Managing and growing a successful startup is ripe with challenges from all sides – from keeping employees and investors happy, to raising money and constantly improving your bottom line.
Today, a founder needs to be skilled not only at handling the minutia of running a business, but he or she also can’t lose sight of the bigger picture items that can make or break a business even before its first product or service has even launched.
If you’re looking to build a company, there are several core aspects of the process that should always be kept in mind. As someone who’s had the chance to work with many great start-ups, here are what I believe to be the 5 key success factors:
1. The business idea – Success is different for everyone, but let’s assume that in this context, success means a $1bn exit. Even if you’d be happy making millions, you’ll never get there unless you shoot way beyond your dreams. If this is the case, then chances are that you will need financing. VCs want to see a business idea that can scale fast, something that disrupts an existing industry. If it’s a “me too,” then why is it better or different? They want to see a strong, driven and capable founders team. The idea and business plan needs to be robust and show that it can ramp-up users and revenues very quickly. Make sure you’ve thought big enough to attract brilliant people and partners. If you’re looking to build a smaller vision, then adjust your needs and team accordingly, in which case outside financing may not be an issue. In the world of technology, having the ability to grow fast prevents copycats from taking your idea and executing it with more resources. Startup tech companies are usually in an arms races. The smartest and best-capitalised teams with a clear vision usually have the best shot.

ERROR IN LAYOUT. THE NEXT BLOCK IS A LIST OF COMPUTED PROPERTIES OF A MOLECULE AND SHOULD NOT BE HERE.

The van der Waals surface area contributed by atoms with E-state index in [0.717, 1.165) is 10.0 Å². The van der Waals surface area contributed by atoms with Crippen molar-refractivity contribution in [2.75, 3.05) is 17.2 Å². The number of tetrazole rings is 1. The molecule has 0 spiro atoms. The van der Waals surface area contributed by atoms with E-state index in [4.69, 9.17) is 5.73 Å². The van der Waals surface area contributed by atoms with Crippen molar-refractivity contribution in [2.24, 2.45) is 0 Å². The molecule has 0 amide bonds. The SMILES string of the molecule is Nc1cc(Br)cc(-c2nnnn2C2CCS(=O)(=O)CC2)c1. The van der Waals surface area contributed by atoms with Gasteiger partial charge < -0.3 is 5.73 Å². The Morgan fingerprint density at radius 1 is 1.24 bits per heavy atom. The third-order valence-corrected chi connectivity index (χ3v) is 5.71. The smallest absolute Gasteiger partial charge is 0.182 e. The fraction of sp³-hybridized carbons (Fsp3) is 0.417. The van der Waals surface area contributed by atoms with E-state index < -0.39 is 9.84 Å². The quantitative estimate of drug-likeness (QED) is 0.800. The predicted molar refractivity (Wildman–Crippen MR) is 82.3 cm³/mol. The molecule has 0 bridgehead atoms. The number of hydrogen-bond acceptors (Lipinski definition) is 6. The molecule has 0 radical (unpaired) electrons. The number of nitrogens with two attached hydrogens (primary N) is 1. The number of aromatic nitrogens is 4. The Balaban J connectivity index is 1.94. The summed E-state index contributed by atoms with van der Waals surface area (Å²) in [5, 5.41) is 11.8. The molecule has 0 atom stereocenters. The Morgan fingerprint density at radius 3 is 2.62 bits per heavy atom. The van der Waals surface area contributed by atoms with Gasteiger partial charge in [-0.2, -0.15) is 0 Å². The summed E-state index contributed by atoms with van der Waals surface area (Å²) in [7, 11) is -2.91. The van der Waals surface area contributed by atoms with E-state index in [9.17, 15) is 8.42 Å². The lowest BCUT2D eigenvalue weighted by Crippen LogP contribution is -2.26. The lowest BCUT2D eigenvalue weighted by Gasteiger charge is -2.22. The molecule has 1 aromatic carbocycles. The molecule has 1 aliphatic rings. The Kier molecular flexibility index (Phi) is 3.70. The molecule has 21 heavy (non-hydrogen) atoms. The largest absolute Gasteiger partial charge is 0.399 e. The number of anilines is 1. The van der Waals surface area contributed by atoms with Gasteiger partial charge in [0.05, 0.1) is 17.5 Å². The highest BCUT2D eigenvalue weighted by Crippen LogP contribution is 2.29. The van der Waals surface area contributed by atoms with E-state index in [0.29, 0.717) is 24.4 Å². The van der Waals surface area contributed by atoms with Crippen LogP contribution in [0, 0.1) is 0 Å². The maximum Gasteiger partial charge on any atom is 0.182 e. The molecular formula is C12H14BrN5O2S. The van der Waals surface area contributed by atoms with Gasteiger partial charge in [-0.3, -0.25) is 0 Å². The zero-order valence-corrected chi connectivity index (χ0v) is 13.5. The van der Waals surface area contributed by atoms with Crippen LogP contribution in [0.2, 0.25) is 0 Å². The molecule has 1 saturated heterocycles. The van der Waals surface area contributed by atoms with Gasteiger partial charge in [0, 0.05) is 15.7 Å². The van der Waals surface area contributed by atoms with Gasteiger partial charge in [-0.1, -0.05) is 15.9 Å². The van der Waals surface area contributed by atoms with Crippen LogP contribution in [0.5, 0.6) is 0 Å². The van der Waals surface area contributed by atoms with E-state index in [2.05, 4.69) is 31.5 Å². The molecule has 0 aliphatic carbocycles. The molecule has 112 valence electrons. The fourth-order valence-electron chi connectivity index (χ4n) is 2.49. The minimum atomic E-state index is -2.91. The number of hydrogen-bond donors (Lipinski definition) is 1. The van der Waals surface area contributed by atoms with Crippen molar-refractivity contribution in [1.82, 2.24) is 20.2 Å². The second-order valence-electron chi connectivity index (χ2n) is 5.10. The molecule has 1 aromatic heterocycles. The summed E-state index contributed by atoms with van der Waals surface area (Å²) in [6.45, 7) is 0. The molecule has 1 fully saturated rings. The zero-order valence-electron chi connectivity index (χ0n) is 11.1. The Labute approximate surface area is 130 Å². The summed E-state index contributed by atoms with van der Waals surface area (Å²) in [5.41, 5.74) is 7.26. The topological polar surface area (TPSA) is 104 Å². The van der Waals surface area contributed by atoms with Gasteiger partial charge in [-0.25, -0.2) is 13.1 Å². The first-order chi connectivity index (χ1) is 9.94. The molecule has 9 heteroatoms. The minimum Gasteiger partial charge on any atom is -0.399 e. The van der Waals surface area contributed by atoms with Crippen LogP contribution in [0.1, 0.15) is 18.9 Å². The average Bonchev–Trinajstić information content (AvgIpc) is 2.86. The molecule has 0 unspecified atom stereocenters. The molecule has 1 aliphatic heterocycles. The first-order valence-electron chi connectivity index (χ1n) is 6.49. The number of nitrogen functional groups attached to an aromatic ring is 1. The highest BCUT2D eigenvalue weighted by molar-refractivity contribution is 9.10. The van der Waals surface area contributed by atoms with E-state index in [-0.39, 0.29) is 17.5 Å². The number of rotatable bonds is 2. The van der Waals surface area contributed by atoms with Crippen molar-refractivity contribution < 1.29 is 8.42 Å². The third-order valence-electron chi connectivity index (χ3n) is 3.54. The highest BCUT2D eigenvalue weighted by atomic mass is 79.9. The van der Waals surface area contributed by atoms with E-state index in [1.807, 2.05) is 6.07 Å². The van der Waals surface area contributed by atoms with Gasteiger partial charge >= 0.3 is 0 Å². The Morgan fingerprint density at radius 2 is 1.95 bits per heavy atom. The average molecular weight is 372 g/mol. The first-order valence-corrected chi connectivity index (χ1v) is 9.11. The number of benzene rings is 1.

2. Raising money – If you need to raise money and can raise money then DO, even if you don’t think you need it. Some seasoned entrepreneurs always say to ‘raise money when you need it the least’ because when you need it the most you’re probably running out of cash or will have to compromise to a great degree with investors and board members. Chances are that when you need it your negotiating power is much smaller. If you think you will need $2m then try for $5m. It’s often the case that revenues don’t ramp as quickly as expected and costs ramp faster. Bottom line, get as much as you can while you can and don’t worry about squeezing the VCs. If the situation was reversed, you know they wouldn’t hesitate to do the same.
There are currently two modes of thinking when it comes to raising funds. First try to build out your business as much as possible and generate traction and even revenue before you bring in a traditional institutional VC. This will give you the best negotiating power. Secondly, raise funds in good economic environments, like now where cash is flush and it will take a shorter period of time to pull in capital. Beyond traditional VCs there are literally hundreds of other capital sources to tap first. Early stage companies should target angels and submit your business to websites like Angel’s List. If you’re looking for a more structured startup environment and more hands-on assistance and leadership, investigate startup incubators in your area like Y-Combinator, TechStars, YouWeb or Tandem Entrepreneurs that all have different ways to helping startup teams.